Archive for June, 2010

Autism and Social Skills

Monday, June 28th, 2010

Most individuals with an ASD (Autism Spectrum Disorder) find social situations very difficult. As typically developing individuals we learn social skills instinctively from our family, teachers, peers and general environment.

 

Unfortunately individuals with an ASD (Autism Spectrum Disorder) are not able to instinctively learn social and communication skills and can sometimes be the subject of jibes, social mistakes and blunders due to their lack of appropriate social and communication skills.


Social stories are used as a treatment of autism to help children with autism spectrum disorder learn and develop an understanding of social and communication skills.

 

Social stories are used by parents, care givers, teachers and other professionals working or involved with children with autism spectrum disorder and related conditions.

 

Social Stories were originally developed by therapist Gray to help her communicate with the autistic children she was working with, today social skills stories are used more widely as a means of developing social understanding and addressing communication difficulties.

 

A social story should introduce appropriate social knowledge, using first person text and visual images to describe the social situation or skill. It explains the how’s and whys of a social setting by answering the “wh” questions – who, where, why, when and what.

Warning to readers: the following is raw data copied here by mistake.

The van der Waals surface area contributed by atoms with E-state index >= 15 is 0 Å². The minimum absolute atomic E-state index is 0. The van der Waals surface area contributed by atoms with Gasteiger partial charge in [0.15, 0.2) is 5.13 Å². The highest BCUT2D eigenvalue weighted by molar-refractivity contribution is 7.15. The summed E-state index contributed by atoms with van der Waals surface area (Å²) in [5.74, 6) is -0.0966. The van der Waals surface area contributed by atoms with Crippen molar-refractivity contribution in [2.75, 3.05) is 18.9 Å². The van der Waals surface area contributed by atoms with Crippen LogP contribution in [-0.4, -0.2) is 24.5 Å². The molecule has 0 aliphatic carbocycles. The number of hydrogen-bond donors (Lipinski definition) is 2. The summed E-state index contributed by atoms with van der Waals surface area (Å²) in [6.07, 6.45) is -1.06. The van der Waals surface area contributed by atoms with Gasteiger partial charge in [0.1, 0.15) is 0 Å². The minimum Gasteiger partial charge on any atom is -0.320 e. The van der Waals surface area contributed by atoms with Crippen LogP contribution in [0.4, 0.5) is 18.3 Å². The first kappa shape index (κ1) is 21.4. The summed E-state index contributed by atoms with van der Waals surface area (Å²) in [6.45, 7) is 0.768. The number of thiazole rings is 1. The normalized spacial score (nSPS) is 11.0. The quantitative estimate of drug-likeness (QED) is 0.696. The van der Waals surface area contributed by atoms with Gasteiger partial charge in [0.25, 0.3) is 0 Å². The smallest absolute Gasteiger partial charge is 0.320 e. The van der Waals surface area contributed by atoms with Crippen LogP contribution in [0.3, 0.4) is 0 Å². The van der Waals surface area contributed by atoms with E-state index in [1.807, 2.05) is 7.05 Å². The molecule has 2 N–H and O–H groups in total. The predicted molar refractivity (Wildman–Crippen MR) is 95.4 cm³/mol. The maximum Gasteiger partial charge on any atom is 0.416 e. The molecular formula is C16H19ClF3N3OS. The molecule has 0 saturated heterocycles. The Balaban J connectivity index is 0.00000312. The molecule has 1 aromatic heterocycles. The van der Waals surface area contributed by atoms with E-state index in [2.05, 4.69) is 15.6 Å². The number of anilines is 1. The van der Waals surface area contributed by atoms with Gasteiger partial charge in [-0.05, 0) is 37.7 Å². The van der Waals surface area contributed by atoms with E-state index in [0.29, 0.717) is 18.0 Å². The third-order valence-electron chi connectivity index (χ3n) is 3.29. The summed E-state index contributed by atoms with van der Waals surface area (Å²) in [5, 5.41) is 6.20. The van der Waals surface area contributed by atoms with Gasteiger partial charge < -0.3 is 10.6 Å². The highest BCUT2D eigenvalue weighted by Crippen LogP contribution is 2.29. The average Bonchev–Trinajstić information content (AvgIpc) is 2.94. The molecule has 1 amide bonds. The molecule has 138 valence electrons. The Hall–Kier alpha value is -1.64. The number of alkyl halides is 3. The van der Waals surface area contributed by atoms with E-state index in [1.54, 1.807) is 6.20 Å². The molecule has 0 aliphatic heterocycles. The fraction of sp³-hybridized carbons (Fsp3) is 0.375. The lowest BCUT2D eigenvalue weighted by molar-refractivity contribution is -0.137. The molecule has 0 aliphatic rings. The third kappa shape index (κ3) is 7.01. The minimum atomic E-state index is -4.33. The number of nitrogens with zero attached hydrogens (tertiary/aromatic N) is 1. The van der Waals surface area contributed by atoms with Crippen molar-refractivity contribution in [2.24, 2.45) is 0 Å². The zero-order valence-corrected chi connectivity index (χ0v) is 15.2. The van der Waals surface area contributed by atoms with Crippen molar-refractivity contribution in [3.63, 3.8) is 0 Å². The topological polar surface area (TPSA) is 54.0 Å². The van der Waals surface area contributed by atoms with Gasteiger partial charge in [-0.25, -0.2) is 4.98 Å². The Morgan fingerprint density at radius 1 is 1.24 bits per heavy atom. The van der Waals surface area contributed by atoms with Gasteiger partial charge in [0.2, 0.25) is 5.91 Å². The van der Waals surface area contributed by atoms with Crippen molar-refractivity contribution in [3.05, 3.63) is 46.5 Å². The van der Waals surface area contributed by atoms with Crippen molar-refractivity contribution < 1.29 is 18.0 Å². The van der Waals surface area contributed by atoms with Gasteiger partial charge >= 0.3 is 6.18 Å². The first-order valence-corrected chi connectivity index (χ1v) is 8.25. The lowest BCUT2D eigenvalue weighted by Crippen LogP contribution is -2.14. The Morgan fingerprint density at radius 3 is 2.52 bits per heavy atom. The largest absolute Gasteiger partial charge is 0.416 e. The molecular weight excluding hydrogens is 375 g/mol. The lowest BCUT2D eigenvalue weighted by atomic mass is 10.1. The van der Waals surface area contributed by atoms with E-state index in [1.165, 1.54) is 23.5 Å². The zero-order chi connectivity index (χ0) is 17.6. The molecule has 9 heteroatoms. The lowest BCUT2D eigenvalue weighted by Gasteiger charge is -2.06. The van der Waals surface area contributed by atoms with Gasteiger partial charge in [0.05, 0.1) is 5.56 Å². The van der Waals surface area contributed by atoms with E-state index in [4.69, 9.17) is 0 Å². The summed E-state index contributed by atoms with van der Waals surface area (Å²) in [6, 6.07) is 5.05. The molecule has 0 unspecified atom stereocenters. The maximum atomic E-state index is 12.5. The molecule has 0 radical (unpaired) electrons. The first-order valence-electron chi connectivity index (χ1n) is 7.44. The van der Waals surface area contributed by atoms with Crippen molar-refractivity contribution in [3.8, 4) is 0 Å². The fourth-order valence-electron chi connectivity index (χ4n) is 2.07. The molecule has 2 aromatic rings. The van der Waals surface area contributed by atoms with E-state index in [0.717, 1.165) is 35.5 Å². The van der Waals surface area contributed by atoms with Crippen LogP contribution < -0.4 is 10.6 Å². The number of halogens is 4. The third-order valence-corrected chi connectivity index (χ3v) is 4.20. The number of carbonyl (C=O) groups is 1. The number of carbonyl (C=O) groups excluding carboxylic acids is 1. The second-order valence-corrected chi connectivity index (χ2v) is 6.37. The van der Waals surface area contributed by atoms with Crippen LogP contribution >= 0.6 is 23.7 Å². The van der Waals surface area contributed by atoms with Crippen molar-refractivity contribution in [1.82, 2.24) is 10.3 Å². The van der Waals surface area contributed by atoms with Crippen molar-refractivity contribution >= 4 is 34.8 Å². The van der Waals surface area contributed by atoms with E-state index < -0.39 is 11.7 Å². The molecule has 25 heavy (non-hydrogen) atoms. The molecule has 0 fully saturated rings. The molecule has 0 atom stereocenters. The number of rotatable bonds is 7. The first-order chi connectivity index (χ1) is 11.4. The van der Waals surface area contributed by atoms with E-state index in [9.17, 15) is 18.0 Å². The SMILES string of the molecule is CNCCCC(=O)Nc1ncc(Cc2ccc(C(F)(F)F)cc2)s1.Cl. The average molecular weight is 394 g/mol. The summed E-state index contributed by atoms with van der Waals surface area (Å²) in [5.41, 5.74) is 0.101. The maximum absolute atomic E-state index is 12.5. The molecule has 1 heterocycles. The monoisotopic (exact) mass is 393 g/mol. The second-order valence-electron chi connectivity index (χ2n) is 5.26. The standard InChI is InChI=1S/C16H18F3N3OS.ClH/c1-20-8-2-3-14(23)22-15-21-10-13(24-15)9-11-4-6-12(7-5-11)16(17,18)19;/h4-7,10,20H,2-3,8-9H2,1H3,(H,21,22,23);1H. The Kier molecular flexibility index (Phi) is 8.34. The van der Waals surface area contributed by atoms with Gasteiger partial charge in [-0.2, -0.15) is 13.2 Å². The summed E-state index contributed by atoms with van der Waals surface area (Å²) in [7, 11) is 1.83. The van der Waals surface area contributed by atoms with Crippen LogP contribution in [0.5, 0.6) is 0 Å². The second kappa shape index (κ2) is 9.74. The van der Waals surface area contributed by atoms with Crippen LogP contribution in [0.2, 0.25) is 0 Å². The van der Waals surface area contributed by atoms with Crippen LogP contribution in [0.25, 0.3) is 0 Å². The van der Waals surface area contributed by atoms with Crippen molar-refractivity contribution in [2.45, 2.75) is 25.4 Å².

A social story should be made up of four different sentence types, descriptive, perspective, directive and control sentences.


Generally children with an ASD are visual thinkers and learners which means they think in pictures. Therefore when teaching an autistic child it is generally easier to make information as visual as possible, that way the child will find the information easier to understand.

 

This is why a good social story will give information through pictures and first person text, each social story provides clear, concise and accurate information about what is happening in a specific social situation. The social skills story acts as role model for autistic children, helping them understand and cope with social situations and address communication difficulties effectively.

 

To learn more about autism and social skills, as well as how social skills stories can help children with an ASD visit http://www.autismsocialstories.com

 

For information on autism and social skills, as well as downloads of social stories visit any of the following sites

http://www.autismsocialstories.com

http://www.autismsocialstories.com/social_skills

http://www.autismsocialstories.com/school

Address healthy hygiene habits in teenagers with autism

Thursday, June 24th, 2010

Many parents of teenagers with autism worry that they will not “fit in”. This worry is heightened by the autistic teenager’s difficulties in mastering hygiene skills and routines, especially hygiene issues with autism puberty, such as autistic girls and menstruation.

Hygiene skills are essential life skills but for many autistic teenagers developing healthy hygiene habits can be challenging. Consequently direct teaching of healthy hygiene habits in autism is essential.

For many parents of teenagers with autism puberty can be very stressful, parents look for ways to explain puberty and teach healthy hygiene habits and routines in autism. Parents turn increasingly towards autistic supports such as social skills stories, designed to help them deal with this challenging period in their child’s life.